The difficulty which scientific men find in getting out of beaten lines of examination, too often leads them to neglect opportunities which might have resulted in valuable knowledge. The case of Dr. Tanner is one in point. The celebrated Dr. Hammond was so sure that Dr. Tanner could not live forty days on water alone, that he neglected his chance. The natural phenomena accompanying such a case could not but have been peculiar, and in the hands of an unprejudiced and able physiologist could not but have been immensely valuable. And the newspapers are all asking what is the good of the Tanner experiment, and treating it as so much effort wasted. But even as the facts have been given by the papers, they show that where there is any danger of starvation it is much more important to provide security for water than for food, although, of course, all food contains some water, and one with food can live for a long time without water in a liquid form.

But there is a remarkable fact in the Tanner experiment which bears on the whole theory of nutrition in animals and in plants, which it is too bad should have been passed over by physiologists. From the 17th to 19th day of his fast there was an increase in his weight over and above the weight of the water which he had taken. Now we know that plant life takes in carbonaceous matter from the atmosphere, and that animal life cannot. We do not admit of any exception to the rule, unless, perhaps, in the organisms on the dividing line between the animal and vegetable class. But how do we know that there may not be some exceptions? This result in Tanner's case shows it to be probable; at least the idea would have suggested itself to a judicious scientific examiner. That this view is not wholly ridiculous is shown by the result of the first day of eating after the fast. He weighed 121 1/2 pounds when the fast was concluded. In six hours his weight had increased to 130 pounds, and judging by the newspaper statements, though eating and drinking fairly he had not taken this additional weight of food.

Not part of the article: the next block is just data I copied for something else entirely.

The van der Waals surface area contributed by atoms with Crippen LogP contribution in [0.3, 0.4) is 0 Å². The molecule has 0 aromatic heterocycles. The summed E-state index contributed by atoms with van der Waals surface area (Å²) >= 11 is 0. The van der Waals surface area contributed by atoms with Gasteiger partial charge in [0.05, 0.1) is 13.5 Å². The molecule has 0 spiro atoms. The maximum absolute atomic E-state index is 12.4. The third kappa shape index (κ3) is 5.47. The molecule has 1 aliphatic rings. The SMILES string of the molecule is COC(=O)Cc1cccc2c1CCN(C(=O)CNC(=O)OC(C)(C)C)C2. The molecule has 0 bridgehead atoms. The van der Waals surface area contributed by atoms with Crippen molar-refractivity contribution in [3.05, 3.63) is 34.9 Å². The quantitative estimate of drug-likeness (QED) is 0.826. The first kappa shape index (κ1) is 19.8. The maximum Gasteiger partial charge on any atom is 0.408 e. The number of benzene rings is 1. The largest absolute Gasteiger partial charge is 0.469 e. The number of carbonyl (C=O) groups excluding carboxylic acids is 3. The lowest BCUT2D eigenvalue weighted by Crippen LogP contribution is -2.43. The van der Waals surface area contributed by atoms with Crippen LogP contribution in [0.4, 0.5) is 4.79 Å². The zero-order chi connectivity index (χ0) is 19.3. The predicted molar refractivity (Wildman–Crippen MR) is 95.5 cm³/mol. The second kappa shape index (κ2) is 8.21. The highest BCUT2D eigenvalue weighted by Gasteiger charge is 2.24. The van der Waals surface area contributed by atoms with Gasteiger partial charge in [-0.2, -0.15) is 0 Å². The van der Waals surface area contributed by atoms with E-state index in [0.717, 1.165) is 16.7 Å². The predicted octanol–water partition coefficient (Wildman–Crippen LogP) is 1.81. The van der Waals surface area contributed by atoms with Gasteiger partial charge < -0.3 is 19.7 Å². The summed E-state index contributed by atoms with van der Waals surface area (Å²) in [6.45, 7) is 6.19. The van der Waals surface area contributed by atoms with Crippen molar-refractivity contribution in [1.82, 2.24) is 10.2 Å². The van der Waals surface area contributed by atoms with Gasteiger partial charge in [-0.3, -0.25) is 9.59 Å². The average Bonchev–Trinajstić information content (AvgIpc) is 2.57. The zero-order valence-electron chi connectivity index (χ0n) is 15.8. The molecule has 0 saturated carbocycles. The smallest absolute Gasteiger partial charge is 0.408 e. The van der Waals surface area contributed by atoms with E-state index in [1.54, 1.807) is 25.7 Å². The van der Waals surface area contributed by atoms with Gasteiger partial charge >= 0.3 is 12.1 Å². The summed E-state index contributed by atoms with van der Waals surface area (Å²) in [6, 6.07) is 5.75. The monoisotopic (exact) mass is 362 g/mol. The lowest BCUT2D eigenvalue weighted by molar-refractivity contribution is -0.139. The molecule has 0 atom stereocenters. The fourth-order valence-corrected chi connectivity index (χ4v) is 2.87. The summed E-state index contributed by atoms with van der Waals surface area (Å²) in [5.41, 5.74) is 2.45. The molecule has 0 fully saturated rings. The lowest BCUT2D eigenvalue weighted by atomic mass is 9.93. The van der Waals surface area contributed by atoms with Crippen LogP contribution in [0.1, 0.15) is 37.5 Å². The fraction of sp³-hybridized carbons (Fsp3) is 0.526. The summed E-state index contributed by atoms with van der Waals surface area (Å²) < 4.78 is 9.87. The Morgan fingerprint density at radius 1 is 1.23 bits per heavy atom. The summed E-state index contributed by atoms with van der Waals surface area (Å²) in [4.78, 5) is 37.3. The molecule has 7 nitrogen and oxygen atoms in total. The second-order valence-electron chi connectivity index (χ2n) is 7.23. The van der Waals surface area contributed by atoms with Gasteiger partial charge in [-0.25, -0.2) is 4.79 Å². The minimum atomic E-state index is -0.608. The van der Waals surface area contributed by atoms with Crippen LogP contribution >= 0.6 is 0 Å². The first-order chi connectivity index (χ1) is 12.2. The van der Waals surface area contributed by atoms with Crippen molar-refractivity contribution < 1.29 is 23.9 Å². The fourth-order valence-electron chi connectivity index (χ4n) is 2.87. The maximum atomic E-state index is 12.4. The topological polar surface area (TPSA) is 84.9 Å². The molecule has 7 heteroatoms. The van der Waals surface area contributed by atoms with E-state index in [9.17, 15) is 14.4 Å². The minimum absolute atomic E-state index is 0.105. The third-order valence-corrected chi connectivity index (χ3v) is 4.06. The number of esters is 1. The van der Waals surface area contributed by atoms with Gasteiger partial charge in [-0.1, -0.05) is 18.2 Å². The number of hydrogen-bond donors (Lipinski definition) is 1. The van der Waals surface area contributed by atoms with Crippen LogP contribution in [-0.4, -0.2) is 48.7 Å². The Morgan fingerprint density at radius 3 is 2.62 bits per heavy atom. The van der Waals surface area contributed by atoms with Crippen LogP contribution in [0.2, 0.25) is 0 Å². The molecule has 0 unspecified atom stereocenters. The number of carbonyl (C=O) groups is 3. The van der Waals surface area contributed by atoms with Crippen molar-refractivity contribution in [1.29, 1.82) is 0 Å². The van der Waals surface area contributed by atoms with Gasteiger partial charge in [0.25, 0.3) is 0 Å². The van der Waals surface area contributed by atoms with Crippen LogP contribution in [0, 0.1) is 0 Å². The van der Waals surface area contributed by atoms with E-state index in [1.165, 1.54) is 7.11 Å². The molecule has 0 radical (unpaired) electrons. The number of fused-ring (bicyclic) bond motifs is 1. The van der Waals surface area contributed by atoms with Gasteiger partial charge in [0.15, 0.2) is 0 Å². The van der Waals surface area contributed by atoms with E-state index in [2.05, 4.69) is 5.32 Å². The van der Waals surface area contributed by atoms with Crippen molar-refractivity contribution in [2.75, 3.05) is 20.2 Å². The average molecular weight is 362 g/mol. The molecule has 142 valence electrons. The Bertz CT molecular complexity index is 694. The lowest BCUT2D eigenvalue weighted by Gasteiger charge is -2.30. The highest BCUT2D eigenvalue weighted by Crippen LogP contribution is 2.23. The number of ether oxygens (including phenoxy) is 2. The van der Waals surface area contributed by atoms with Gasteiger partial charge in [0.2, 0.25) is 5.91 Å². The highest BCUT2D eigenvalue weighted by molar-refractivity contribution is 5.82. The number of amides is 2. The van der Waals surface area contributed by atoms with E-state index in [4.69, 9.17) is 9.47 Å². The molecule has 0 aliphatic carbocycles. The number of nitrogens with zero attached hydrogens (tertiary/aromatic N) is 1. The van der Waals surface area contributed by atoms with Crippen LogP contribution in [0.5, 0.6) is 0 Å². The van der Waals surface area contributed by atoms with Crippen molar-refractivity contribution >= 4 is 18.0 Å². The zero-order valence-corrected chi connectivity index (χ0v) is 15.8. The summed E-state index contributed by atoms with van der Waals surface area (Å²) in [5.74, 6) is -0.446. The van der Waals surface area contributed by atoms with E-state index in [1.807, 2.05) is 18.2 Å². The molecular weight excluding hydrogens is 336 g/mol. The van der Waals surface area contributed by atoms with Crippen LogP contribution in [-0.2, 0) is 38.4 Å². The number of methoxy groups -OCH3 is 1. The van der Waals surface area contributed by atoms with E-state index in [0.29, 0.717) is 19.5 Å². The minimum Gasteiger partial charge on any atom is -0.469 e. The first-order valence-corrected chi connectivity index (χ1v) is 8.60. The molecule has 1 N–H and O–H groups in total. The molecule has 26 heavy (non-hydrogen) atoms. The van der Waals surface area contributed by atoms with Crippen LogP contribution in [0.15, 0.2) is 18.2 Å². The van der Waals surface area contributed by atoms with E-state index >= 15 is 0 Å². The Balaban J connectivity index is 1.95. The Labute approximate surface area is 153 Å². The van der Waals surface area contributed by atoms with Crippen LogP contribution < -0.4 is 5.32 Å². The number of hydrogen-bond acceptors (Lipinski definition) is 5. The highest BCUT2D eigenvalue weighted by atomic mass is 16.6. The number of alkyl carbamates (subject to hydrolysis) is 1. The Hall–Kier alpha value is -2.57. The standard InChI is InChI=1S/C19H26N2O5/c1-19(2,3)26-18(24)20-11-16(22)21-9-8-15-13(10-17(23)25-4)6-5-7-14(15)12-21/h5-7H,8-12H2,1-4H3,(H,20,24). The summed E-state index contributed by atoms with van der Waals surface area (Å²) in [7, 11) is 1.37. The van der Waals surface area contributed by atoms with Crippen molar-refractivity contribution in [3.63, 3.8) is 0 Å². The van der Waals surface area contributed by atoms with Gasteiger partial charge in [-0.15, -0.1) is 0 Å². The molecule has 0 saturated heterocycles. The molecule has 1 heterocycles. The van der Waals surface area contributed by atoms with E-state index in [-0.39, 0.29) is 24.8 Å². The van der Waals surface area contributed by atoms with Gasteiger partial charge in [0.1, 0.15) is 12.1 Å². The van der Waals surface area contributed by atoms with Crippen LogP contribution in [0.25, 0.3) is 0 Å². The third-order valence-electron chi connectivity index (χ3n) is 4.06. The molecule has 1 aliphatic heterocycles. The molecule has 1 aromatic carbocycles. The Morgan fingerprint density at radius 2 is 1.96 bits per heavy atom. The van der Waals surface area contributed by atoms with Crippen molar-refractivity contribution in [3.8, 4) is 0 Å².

Now, if these are the exact facts, it can only be that under some circumstances animal life, in its higher form, can assume the functions of vegetable life, and derive carbon and other matter from the atmosphere in some small degree, and if this fact could have been demonstrated beyond doubt, there is no telling in how many ways the principle might have been made to work to the advantage of human kind.

It is perhaps natural that scientific men should hesitate about being thought to sympathize with humbug or childishness.and no doubt even Franklin went kite flying with some hesitation lest he should be thought to be doing a childish thing.